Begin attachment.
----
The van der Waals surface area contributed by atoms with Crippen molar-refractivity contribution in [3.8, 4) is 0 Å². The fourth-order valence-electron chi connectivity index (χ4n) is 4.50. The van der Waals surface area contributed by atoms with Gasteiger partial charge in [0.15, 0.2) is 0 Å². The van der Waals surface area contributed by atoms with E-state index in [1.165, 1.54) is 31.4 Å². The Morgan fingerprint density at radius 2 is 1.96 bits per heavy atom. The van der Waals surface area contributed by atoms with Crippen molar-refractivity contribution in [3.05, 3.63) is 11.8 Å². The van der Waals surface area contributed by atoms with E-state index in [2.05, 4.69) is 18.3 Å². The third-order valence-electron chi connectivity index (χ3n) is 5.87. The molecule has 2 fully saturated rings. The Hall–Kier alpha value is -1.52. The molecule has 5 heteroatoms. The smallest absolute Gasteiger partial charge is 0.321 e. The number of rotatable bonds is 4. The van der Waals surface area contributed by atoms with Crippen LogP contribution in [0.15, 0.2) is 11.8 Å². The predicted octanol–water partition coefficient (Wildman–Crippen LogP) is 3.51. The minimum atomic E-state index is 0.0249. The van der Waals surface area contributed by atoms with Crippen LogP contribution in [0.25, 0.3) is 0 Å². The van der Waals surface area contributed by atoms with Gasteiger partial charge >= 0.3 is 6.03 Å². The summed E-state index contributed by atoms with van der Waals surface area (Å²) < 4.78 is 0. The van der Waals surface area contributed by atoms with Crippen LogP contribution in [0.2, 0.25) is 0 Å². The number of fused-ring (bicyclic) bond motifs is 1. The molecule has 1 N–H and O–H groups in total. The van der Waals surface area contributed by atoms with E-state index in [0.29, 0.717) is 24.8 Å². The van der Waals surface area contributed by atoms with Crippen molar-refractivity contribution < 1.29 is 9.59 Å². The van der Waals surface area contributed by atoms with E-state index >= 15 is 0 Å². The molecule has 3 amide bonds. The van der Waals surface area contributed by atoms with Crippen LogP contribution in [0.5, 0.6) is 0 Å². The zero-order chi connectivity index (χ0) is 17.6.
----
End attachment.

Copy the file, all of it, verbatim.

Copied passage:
The van der Waals surface area contributed by atoms with Crippen molar-refractivity contribution in [3.8, 4) is 0 Å². The fourth-order valence-electron chi connectivity index (χ4n) is 4.50. The van der Waals surface area contributed by atoms with Gasteiger partial charge in [0.15, 0.2) is 0 Å². The van der Waals surface area contributed by atoms with E-state index in [1.165, 1.54) is 31.4 Å². The Morgan fingerprint density at radius 2 is 1.96 bits per heavy atom. The van der Waals surface area contributed by atoms with Crippen molar-refractivity contribution in [3.05, 3.63) is 11.8 Å². The van der Waals surface area contributed by atoms with E-state index in [2.05, 4.69) is 18.3 Å². The third-order valence-electron chi connectivity index (χ3n) is 5.87. The molecule has 2 fully saturated rings. The Hall–Kier alpha value is -1.52. The molecule has 5 heteroatoms. The smallest absolute Gasteiger partial charge is 0.321 e. The number of rotatable bonds is 4. The van der Waals surface area contributed by atoms with Crippen LogP contribution in [0.15, 0.2) is 11.8 Å². The predicted octanol–water partition coefficient (Wildman–Crippen LogP) is 3.51. The minimum atomic E-state index is 0.0249. The van der Waals surface area contributed by atoms with Crippen LogP contribution in [0.25, 0.3) is 0 Å². The van der Waals surface area contributed by atoms with Gasteiger partial charge >= 0.3 is 6.03 Å². The summed E-state index contributed by atoms with van der Waals surface area (Å²) < 4.78 is 0. The van der Waals surface area contributed by atoms with Crippen LogP contribution in [0.2, 0.25) is 0 Å². The number of fused-ring (bicyclic) bond motifs is 1. The molecule has 1 N–H and O–H groups in total. The van der Waals surface area contributed by atoms with E-state index in [0.29, 0.717) is 24.8 Å². The van der Waals surface area contributed by atoms with Crippen molar-refractivity contribution < 1.29 is 9.59 Å². The van der Waals surface area contributed by atoms with E-state index >= 15 is 0 Å². The molecule has 3 amide bonds. The van der Waals surface area contributed by atoms with Crippen LogP contribution in [0.5, 0.6) is 0 Å². The zero-order chi connectivity index (χ0) is 17.6.